April 11, 2018

The New York Times profiles the antifa actions of a local bookstore in Berlin

by

For many, last summer marked yet another turn in the recent, crooked path of the American government. When fascists marched in Charlottesville, antifa groups from all over the country met them on the streets, face to face. We know how it ended: with the death of anti-fascist Heather Heyer, and newfound attention to an established and historical form of socio-political protest.

The mainstream media zeroed in on “antifa”: who they were, what they represented. Mark Bray, author of Antifa: The Anti-Fascist Handbook, became a de facto spokesperson for antifa activists —  because of both his academic research into their historical origin and his unabashed admiration for their tactics against rising fascism.

But one dynamic to which the mainstream media paid inadequate attention was the non-violence to which many anti-fascists adhere. Sally McGrance doesn’t use the term “antifa” in her recent New York Times profile of Berlin’s Tucholsky Bookstore, but she has a lot to say about how the owner helped mobilize a neighborhood to stop encroaching fascist sentiment.

Jörg Braunsdorf, Tucholsky’s owner, was appalled when a march by neo-Nazis passed by his shop in the fall of 2016.

According to McGrane, the next time a march was announced, Braunsdorf took action:

By last summer, when a third march through this neighborhood was announced, the group was ready: They had teamed up with “Berlin Against Nazis,” a city-funded organization that targets racism and anti-Semitism. A friend of Mr. Braunsdorf’s designed colorful posters and fliers and together they set up three protest stations along the marchers’ route. Between 200 and 300 neighbors showed up with soup spoons, banging on pots and pans, to protest the march.

Braunsdorf and his community exemplify anti-fascist work by quickly organizing in reaction to any rise in fascism. Literally drowning out the opposing side with music, shouting, any kind of noise, their message was very clear: your words do not hold ground here.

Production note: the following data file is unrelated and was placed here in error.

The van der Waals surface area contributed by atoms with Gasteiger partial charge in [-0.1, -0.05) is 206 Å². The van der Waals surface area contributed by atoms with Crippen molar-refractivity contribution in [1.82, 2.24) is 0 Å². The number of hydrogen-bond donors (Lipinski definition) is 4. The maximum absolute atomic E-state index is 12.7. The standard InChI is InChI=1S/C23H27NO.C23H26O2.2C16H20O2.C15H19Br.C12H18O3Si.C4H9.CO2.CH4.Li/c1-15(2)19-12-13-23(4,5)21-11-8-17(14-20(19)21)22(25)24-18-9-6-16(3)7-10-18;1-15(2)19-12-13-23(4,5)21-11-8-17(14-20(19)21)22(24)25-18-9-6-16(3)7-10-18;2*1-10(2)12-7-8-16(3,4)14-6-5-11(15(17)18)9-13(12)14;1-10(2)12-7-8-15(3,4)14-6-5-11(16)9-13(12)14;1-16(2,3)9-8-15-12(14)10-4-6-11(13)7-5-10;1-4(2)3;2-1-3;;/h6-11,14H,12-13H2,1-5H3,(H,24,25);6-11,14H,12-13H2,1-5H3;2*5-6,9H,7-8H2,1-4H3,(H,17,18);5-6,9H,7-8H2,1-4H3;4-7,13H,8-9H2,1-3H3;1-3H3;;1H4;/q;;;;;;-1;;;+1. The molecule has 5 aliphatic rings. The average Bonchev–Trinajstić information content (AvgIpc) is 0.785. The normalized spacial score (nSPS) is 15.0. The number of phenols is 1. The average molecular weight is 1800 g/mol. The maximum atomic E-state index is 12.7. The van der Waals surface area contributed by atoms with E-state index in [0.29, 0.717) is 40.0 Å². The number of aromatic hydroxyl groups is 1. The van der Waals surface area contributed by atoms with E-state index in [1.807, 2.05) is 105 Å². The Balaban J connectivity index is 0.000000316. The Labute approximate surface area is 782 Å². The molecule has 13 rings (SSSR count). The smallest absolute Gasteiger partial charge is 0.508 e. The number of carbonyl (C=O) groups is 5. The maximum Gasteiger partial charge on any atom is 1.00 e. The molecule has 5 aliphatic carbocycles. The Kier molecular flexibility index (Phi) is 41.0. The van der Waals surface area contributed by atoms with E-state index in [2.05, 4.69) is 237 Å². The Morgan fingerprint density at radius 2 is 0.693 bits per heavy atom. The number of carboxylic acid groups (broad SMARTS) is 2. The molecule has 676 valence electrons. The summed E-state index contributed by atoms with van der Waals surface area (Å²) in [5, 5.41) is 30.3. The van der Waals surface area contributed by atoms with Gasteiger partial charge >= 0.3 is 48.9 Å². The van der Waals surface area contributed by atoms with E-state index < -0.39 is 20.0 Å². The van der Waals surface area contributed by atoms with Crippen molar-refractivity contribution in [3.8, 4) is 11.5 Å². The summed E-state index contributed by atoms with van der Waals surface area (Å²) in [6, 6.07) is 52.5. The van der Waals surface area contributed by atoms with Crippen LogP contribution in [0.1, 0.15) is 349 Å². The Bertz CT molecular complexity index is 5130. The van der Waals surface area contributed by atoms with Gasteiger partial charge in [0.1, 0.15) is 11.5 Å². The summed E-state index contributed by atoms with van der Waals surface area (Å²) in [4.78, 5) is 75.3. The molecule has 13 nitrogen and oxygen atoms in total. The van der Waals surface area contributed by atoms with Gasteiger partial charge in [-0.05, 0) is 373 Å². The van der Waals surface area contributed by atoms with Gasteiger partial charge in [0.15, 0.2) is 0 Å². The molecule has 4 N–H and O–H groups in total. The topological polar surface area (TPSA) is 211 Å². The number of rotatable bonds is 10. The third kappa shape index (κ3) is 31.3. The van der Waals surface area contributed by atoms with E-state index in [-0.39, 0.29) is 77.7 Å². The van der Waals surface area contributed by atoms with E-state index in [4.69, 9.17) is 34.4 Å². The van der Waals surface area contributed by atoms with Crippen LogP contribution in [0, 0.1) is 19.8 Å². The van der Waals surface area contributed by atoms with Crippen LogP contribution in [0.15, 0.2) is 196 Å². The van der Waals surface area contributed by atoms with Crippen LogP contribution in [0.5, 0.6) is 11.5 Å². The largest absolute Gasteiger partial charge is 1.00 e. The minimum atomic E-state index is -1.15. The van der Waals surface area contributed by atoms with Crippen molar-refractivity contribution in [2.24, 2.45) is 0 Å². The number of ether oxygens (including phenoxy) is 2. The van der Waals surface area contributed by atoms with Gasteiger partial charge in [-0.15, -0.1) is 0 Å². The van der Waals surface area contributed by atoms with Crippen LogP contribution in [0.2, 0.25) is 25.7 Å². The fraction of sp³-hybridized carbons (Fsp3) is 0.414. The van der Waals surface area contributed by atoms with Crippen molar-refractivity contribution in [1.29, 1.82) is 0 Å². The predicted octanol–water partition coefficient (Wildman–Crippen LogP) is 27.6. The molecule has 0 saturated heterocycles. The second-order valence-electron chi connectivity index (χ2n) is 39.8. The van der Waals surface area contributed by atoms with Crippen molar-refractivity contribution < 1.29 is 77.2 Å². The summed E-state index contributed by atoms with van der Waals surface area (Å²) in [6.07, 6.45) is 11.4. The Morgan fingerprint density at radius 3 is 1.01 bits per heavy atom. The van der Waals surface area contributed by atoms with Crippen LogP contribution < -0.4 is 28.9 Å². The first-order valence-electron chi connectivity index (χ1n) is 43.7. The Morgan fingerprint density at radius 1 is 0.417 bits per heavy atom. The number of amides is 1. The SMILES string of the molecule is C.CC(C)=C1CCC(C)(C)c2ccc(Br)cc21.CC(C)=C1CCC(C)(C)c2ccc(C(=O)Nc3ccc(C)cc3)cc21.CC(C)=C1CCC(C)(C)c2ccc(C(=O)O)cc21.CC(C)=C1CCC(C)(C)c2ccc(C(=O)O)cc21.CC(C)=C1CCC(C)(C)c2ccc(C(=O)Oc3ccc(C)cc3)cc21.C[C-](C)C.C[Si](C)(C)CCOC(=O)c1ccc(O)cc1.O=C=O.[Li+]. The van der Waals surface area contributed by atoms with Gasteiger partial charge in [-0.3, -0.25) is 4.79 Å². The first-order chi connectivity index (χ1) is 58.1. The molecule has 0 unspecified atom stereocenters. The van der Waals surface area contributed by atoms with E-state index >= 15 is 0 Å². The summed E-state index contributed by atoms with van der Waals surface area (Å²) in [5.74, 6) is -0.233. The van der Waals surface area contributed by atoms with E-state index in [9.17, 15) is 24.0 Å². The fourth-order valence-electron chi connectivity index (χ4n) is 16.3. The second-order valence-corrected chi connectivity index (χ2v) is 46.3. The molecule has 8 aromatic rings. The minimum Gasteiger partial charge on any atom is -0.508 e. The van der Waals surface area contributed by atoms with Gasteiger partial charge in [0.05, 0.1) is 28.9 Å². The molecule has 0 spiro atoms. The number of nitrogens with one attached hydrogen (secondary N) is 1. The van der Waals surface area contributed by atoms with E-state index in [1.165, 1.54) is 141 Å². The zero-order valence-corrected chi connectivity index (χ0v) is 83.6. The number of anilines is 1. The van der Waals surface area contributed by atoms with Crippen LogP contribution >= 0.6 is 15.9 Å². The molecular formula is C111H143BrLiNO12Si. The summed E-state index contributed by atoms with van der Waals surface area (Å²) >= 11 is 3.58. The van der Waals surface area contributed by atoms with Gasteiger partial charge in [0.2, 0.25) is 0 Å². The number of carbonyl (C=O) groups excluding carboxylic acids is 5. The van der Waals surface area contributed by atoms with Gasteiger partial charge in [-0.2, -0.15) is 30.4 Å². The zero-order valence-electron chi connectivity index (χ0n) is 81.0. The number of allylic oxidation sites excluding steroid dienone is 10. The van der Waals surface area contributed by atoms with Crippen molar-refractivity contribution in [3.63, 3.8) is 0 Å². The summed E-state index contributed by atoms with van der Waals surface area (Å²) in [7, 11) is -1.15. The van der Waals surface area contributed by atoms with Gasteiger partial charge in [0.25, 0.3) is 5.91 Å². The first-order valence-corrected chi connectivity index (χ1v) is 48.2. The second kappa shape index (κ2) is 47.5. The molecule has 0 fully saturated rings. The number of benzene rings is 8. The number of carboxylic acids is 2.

McGrane places the Tucholsky Bookstore and Braunsdorf’s grassroots activism within the larger framework of bookstore activism in Germany. In a country where it is law to sell books at a fixed rate, indie bookstores have flourished. McGrane also spoke to Johanna Hahn, director of the German Association of Booksellers in Berlin and Brandenburg, who elaborated on the interest bookstores have in contemporary German politics:

“In German bookstore circles, the topic of nationalism and fascism is particularly prominent now, Ms. Hahn added. This follows the rise of groups like the Patriotic Europeans Against the Islamization of the West and Alternative for Germany, or AfD, which won 12.6 percent of the national vote in September, making it the first far-right party to sit in Parliament in 60 years.”

McGrane’s profile on this small bookstore in the historicallyJewish neighborhood in Berlin makes for a nourishing read, for both lovers of books and haters of fascism. McGrane should perhaps have gone a step forward and called the work what it is: antifa. While the media all too often portrays antifa as a chaotic movement defaulting to violence, the vast majority of antifa work is, in fact, peaceful. Keeping Nazis off the streets of your city through nonviolent organizing is antifa, too, and it’s about time for writers like McGrane to make this clear to the readers.

As for Braunsdorf and his comrades — right on, folks.

 

 

Alex Primiani is senior publicist at Melville House.

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